Welcome to the 32nd of the weekly interview series where I will speak to a wide range of people who have embraced the working remotely opportunity. We will speak to entrepreneurs, business owners, large organisation workers and freelancers about their trials and tribulations when delving into remote working
This week’s interview is with Joseph Bushnell a internet marketing consultant and conference speaker. From the ripe age of 22 Joseph has worked with clients across the globe in partnership with his wife from their own home. An insightful look into how Generation Y are reshaping the way they live their life through self employment and lifestyle design. Joseph is a real inspiration for those looking to make the step to self employment. You can find out more about Joseph via his business website JosephBushnell.com.
Q: Hi Joseph tell us a little bit about yourself, where are you from, where do you live now?
First and foremost I’m a proud husband and father. I’m also an internet marketing consultant. I was born, raised and still live in Hampshire.
Q: What company do you work for and what is your role within the organisation?
I work for myself; my company is JB Internet Marketing Services. Not the most creative name but does what it says on the tin!
Q: You have run your own Internet marketing firm from home for the past four years. Tell us a little about what you have achieved in these four years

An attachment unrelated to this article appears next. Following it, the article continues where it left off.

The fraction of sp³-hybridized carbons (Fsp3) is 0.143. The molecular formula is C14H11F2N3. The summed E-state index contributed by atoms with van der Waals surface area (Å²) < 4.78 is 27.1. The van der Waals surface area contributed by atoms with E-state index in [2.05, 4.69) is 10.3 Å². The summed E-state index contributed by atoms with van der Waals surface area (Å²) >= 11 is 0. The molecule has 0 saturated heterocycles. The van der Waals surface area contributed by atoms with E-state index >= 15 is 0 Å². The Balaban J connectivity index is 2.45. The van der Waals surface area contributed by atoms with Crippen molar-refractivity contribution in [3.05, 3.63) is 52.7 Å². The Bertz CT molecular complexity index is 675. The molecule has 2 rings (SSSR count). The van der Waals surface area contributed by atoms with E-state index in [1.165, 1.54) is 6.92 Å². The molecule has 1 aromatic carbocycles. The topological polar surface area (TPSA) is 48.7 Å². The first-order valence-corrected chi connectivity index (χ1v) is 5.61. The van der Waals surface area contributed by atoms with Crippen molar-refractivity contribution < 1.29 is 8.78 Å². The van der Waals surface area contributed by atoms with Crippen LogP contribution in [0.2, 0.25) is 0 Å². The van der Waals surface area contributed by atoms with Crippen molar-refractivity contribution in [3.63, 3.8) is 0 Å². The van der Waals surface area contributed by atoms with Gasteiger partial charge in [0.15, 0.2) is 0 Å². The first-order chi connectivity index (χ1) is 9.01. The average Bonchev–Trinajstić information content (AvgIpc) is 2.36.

Well it’s still very much a work in progress but I am happy with what I have managed to achieve since I started. At first my business was almost a hobby, I was just looking into internet marketing and fooling around with it, not really knowing how to run a business or earn money. It took me many months before I even made a penny. I stuck it out and the more I learned, the more experience I gained the penny eventually started to drop and things started to make sense.
I was working full time as an insurance broker and only doing my online stuff at night. I approached my employers and told them what I was doing and that I was getting serious about it. There was a part time vacancy going and they let me reduce my hours so I could work on my own business and not entirely forfeit my income. This gave me significant time each day to work on my business and a few months later I was able to make enough money to go full time. I’ll always be grateful to my previous employers for giving me that part time role so I could transition; it was an essential stepping stone for me and allowed me to get to the next level without too much risk. If anyone reading this is currently in full time work and looking to start their own business then I recommend trying this route.